Why Make This Film Now?

 

Why Make This Film Now?

As Brazil struggles to fortify its fragile democracy amid turbulent times, the global audience is watching closely. Brasilia, the capital of Latin America’s largest nation, stands as a microcosm or the issues being brought to bear nationally. Built from scratch 600 miles inland, Brasilia was envisioned as a dream city, meant to thrust the nation ahead with a modern capital.

Though it has delivered much of that promise, in other ways Brasilia is just like the rest of urban Brazil: surrounded by enormous slums, supported by dispossessed migrant workers, and plagued by long-standing corruption. The lessons inherent in the story of Brasilia, historically defined by its incipient democratic movement, have implications worldwide as nations reconcile with globalization and their own economic insecurity. Structures that once represented progress, order, justice, equality, and freedom, are once again being considered sanctuaries for demagogues aiming to preserve their dubious positions, and implementing policy in the name of progress and development for the benefit of only the elite.

One needs not look further than today’s news to understand the topicality of the content of “A Machine to Live In.” With President Dilma Rousseff having been impeached after sustained protests last August and current President Michel Temer now under scrutiny with the word “impeachment” being floated again, Brazil’s democracy remains fragile. Through casting new light on the dynamic story of the city, where of course these impeachments are now taking place, we are offering a new, historically informed perspective on this challenging moment.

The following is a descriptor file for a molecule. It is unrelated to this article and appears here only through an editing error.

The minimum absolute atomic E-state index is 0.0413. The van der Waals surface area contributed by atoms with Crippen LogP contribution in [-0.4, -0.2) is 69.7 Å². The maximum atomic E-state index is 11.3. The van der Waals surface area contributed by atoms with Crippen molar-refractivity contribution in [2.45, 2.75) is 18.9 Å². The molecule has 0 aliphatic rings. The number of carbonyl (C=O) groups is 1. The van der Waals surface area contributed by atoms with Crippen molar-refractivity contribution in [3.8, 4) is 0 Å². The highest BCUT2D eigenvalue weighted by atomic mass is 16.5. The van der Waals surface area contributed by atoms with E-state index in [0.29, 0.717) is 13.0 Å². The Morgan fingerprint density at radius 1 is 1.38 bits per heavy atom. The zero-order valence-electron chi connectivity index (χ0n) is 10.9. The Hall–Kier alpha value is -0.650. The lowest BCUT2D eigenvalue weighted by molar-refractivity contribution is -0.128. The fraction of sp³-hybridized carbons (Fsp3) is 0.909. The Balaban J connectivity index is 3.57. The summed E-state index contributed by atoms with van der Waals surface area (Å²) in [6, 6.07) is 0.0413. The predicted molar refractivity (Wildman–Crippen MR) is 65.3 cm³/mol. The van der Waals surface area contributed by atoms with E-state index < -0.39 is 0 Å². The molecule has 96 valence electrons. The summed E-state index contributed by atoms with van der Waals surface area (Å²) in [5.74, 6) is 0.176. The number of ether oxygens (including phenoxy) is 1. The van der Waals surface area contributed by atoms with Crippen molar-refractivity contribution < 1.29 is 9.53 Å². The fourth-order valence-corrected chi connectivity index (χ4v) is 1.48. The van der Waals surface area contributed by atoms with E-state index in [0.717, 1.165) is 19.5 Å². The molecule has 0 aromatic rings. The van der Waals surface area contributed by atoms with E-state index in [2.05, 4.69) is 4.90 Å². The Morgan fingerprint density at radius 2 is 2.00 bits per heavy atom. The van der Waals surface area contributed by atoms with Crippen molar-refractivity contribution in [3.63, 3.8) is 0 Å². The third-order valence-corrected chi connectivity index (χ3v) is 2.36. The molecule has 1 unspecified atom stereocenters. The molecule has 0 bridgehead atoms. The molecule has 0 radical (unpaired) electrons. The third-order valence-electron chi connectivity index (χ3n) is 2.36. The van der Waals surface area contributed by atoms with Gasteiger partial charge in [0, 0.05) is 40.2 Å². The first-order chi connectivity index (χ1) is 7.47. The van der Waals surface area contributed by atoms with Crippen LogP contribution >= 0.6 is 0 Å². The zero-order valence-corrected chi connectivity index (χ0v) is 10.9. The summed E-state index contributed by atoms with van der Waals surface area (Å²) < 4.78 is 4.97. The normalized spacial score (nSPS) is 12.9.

All over the world, monuments are falling and power structures are being challenged. We now understand how modern cities bring to the fore the deep-seated problems of Western civilization in imagining spaces for the human body and mind. For the most part, these spaces have been created by erasing nature to replace it with a composite that hardens over time, concrete.

Recent urban dramas tell us that the ruins of urbanism in which we live cannot be simply converted into futuristic monuments through a large-scale technology injection that will automatically produce harmonious urban spaces from scratch. As we continue to hear the distorted echo of failed utopias, the déjà vu promises of “smart cities” attract thousands of migrant workers, often badly treated and manipulated with false promises, to build mega-cities in places like Saudi Arabia, China, and many other cities planned from the point of view of the administrators.  

Sebastian Alvarez

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